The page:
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Charles Murray
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Re: Replacement for cartilage is intriguing
Charles Murray   10/9/2012 7:33:15 PM
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Thanks, mydesign. Do you know if the magnetic technique works for someone who has almost no cartilage left?

Ann R. Thryft
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Blogger
Re: HYDROGEL
Ann R. Thryft   10/8/2012 6:22:41 PM
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bobj, glad you liked the article. I hope you were doing all that running on earth, not concrete. This technology is very much in its infancy, as are most of the discoveries I write on reported by universities, instead of commercial companies. That said, hydrogels as a class have a history as cartilage replacements already, so the timeline might be shorter than "normal," if there is such a thing. I guess growing up in Silicon Valley makes me appreciative of Heiseneberg. Anyway, I also have hip issues, although so far only in winter.

bobjengr
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Platinum
HYDROGEL
bobjengr   10/8/2012 5:57:58 PM
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Years ago, 35 to be exact, my wife and I enjoyed running-10Ks mostly.  Well, father time has put an end to that activity but the "remains of the day" linger.  I have real problems with my right hip and right knee.  Hip replacement surgery has been recommended but I have put it off for several months due to schedule and the fact that I'm 168 pounds of rompin stompin coward.  I talked with my doctor about repairing the cartilage in the joint but he tells me the repair, if possible at all, would be considerably worse than the replacement.  With that being the case, Ann do you have a time-line for commercialization of the hydrogels or is this technology in its infancy--tried but unproven?   Great article also.

Ann R. Thryft
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Blogger
Re: Knee Cartilage
Ann R. Thryft   10/8/2012 12:28:43 PM
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Mydesign, replacement knee surgery is not a sure thing re results, not at all guaranteed, can cause a lot of problems and is insanely expensive: at least half the cost of a low-end car. Otherwise I would have done it by now. Also, most replacement knee implants/structures are engineered for men, not women. But you probably know all that. Meanwhile, any claims of technologies that regrow cartilage are, AFAIK, untrue.

Mydesign
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Platinum
Re: Knee Cartilage
Mydesign   10/8/2012 12:23:49 AM
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1 saves
Ann, I had done a bit research for my mother having the same problem. She has some wear and tear in her knee cartilage and doctors advising us for a complete knee replacement. We are looking for some alternate therapy, which can regenerate the cartilages. Eventhough many are clamming that it can be regenerate, but so far nothing is medically proven.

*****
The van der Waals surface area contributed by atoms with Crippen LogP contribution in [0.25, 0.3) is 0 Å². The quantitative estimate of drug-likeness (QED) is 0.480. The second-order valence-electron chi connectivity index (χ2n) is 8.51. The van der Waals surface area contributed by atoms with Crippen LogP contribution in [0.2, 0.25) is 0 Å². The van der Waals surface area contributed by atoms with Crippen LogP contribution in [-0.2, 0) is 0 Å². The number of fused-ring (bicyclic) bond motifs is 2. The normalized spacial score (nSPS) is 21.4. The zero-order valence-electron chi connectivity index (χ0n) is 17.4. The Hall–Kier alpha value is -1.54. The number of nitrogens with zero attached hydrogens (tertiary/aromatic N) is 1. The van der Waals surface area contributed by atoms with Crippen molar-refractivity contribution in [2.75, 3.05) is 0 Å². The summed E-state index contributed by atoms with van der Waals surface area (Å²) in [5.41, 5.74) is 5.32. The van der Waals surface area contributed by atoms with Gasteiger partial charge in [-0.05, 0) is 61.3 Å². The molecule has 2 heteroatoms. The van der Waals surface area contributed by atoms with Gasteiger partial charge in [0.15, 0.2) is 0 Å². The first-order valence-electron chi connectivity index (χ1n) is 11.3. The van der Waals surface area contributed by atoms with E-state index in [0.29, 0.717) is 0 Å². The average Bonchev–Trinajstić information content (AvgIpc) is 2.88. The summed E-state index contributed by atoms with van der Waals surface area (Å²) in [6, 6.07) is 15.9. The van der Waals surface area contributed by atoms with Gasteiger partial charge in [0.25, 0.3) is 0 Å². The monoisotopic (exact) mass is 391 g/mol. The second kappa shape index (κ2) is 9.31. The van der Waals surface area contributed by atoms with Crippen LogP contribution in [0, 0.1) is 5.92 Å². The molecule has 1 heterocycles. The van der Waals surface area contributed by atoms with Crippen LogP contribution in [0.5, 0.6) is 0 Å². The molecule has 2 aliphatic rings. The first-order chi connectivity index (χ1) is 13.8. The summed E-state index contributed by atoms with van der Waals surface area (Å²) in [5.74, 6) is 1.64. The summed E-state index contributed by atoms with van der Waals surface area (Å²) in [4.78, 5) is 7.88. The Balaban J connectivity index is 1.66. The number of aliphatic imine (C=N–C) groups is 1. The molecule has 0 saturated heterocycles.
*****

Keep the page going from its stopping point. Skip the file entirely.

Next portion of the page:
Ann R. Thryft
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Blogger
Re: Replacement for cartilage is intriguing
Ann R. Thryft   10/5/2012 3:41:05 PM
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There may be a study out there somewhere that could answer your question, Rob, although it would depend on the specific topic. Most of what I've seen in robotics is defense-funded, for example.

Rob Spiegel
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Blogger
Re: Replacement for cartilage is intriguing
Rob Spiegel   10/5/2012 2:14:40 PM
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From what you're saying, Ann, it sounds like more dollars are getting spent on research these days. Do you have any sense of whether that's the case? If so, is it coming from government? Business?

Ann R. Thryft
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Blogger
Re: Wouldn't contracting be a great invention?
Ann R. Thryft   10/5/2012 11:53:15 AM
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78RPM, that sounds like a great idea. I'd be surprised if it's not being investigated somewhere.

Ann R. Thryft
User Rank
Blogger
Re: Replacement for cartilage is intriguing
Ann R. Thryft   10/5/2012 11:52:30 AM
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Rob, I think it's both: I do like finding obscure but weird and potentially earth-shaking developments in technology of several kinds. It's also true that we have more researchers now than ever before in many different disciplines, countries and cultures, working on many different solutions to many different problems. Humans have been ingenious creatures for hundreds of millenia: these advances aren't nearly as earth-shattering and shocking as the first sentences, or the first tools, or the first wheels.

78RPM
User Rank
Gold
Wouldn't contracting be a great invention?
78RPM   10/4/2012 6:24:15 PM
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I wonder if anyone is working on a substance that could contract to a fraction of its original length, simulating a muscular contraction. If such a substance could be interfaced with nerves it could replace lost muscles and limbs -- and think of the possibilities for robotics without motors.

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